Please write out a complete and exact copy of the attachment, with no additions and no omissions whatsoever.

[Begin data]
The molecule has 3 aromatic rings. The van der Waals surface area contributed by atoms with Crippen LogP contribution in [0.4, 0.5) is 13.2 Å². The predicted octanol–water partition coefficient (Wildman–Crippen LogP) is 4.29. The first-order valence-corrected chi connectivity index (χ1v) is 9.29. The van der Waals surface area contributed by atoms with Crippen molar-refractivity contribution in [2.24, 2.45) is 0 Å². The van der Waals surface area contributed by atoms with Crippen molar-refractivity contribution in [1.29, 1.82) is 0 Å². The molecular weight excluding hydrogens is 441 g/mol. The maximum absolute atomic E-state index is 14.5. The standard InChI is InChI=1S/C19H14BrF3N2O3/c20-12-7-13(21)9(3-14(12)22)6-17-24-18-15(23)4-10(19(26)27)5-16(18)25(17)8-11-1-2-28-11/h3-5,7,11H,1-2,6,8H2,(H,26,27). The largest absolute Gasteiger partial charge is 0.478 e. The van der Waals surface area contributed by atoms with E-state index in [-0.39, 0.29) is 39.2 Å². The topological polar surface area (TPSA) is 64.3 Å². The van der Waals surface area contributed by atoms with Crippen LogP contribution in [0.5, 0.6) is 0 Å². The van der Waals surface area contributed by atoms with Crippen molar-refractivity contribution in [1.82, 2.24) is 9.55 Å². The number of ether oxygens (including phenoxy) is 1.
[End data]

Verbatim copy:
The molecule has 3 aromatic rings. The van der Waals surface area contributed by atoms with Crippen LogP contribution in [0.4, 0.5) is 13.2 Å². The predicted octanol–water partition coefficient (Wildman–Crippen LogP) is 4.29. The first-order valence-corrected chi connectivity index (χ1v) is 9.29. The van der Waals surface area contributed by atoms with Crippen molar-refractivity contribution in [2.24, 2.45) is 0 Å². The van der Waals surface area contributed by atoms with Crippen molar-refractivity contribution in [1.29, 1.82) is 0 Å². The molecular weight excluding hydrogens is 441 g/mol. The maximum absolute atomic E-state index is 14.5. The standard InChI is InChI=1S/C19H14BrF3N2O3/c20-12-7-13(21)9(3-14(12)22)6-17-24-18-15(23)4-10(19(26)27)5-16(18)25(17)8-11-1-2-28-11/h3-5,7,11H,1-2,6,8H2,(H,26,27). The largest absolute Gasteiger partial charge is 0.478 e. The van der Waals surface area contributed by atoms with E-state index in [-0.39, 0.29) is 39.2 Å². The topological polar surface area (TPSA) is 64.3 Å². The van der Waals surface area contributed by atoms with Crippen LogP contribution in [0.5, 0.6) is 0 Å². The van der Waals surface area contributed by atoms with Crippen molar-refractivity contribution in [1.82, 2.24) is 9.55 Å². The number of ether oxygens (including phenoxy) is 1.